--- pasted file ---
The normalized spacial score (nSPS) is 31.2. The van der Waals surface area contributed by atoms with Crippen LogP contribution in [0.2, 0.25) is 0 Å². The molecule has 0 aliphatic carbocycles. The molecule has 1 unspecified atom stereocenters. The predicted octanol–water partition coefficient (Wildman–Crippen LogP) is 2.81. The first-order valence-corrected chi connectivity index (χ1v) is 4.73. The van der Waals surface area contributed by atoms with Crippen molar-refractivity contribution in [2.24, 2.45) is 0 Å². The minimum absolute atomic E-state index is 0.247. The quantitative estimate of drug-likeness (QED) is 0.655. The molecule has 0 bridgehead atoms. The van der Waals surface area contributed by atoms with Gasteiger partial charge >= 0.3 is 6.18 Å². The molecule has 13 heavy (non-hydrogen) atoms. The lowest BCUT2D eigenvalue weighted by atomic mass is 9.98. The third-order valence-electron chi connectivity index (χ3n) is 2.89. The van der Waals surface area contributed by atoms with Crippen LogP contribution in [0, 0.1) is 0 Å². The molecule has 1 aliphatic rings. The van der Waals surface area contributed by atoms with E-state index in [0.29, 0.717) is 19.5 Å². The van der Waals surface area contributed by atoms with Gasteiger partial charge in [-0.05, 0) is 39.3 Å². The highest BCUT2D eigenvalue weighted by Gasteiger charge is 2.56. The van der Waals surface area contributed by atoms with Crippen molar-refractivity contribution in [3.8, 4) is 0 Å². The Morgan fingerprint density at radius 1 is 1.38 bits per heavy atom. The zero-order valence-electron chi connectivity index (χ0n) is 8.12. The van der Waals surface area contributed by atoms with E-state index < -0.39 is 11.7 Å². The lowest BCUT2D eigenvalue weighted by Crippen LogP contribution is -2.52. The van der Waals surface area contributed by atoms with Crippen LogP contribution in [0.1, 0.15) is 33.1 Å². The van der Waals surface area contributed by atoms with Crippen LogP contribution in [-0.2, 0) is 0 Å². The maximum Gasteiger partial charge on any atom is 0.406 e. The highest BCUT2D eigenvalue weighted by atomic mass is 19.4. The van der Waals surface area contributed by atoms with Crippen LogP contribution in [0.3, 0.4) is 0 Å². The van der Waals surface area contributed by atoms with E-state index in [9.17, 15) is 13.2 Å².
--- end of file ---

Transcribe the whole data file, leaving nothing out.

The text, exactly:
The normalized spacial score (nSPS) is 31.2. The van der Waals surface area contributed by atoms with Crippen LogP contribution in [0.2, 0.25) is 0 Å². The molecule has 0 aliphatic carbocycles. The molecule has 1 unspecified atom stereocenters. The predicted octanol–water partition coefficient (Wildman–Crippen LogP) is 2.81. The first-order valence-corrected chi connectivity index (χ1v) is 4.73. The van der Waals surface area contributed by atoms with Crippen molar-refractivity contribution in [2.24, 2.45) is 0 Å². The minimum absolute atomic E-state index is 0.247. The quantitative estimate of drug-likeness (QED) is 0.655. The molecule has 0 bridgehead atoms. The van der Waals surface area contributed by atoms with Gasteiger partial charge >= 0.3 is 6.18 Å². The molecule has 13 heavy (non-hydrogen) atoms. The lowest BCUT2D eigenvalue weighted by atomic mass is 9.98. The third-order valence-electron chi connectivity index (χ3n) is 2.89. The van der Waals surface area contributed by atoms with Crippen LogP contribution in [0, 0.1) is 0 Å². The molecule has 1 aliphatic rings. The van der Waals surface area contributed by atoms with E-state index in [0.29, 0.717) is 19.5 Å². The van der Waals surface area contributed by atoms with Gasteiger partial charge in [-0.05, 0) is 39.3 Å². The highest BCUT2D eigenvalue weighted by Gasteiger charge is 2.56. The van der Waals surface area contributed by atoms with Crippen molar-refractivity contribution in [3.8, 4) is 0 Å². The Morgan fingerprint density at radius 1 is 1.38 bits per heavy atom. The zero-order valence-electron chi connectivity index (χ0n) is 8.12. The van der Waals surface area contributed by atoms with E-state index < -0.39 is 11.7 Å². The lowest BCUT2D eigenvalue weighted by Crippen LogP contribution is -2.52. The van der Waals surface area contributed by atoms with Crippen LogP contribution in [0.1, 0.15) is 33.1 Å². The van der Waals surface area contributed by atoms with Crippen LogP contribution in [-0.2, 0) is 0 Å². The maximum Gasteiger partial charge on any atom is 0.406 e. The highest BCUT2D eigenvalue weighted by atomic mass is 19.4. The van der Waals surface area contributed by atoms with Crippen LogP contribution in [0.3, 0.4) is 0 Å². The van der Waals surface area contributed by atoms with E-state index in [9.17, 15) is 13.2 Å².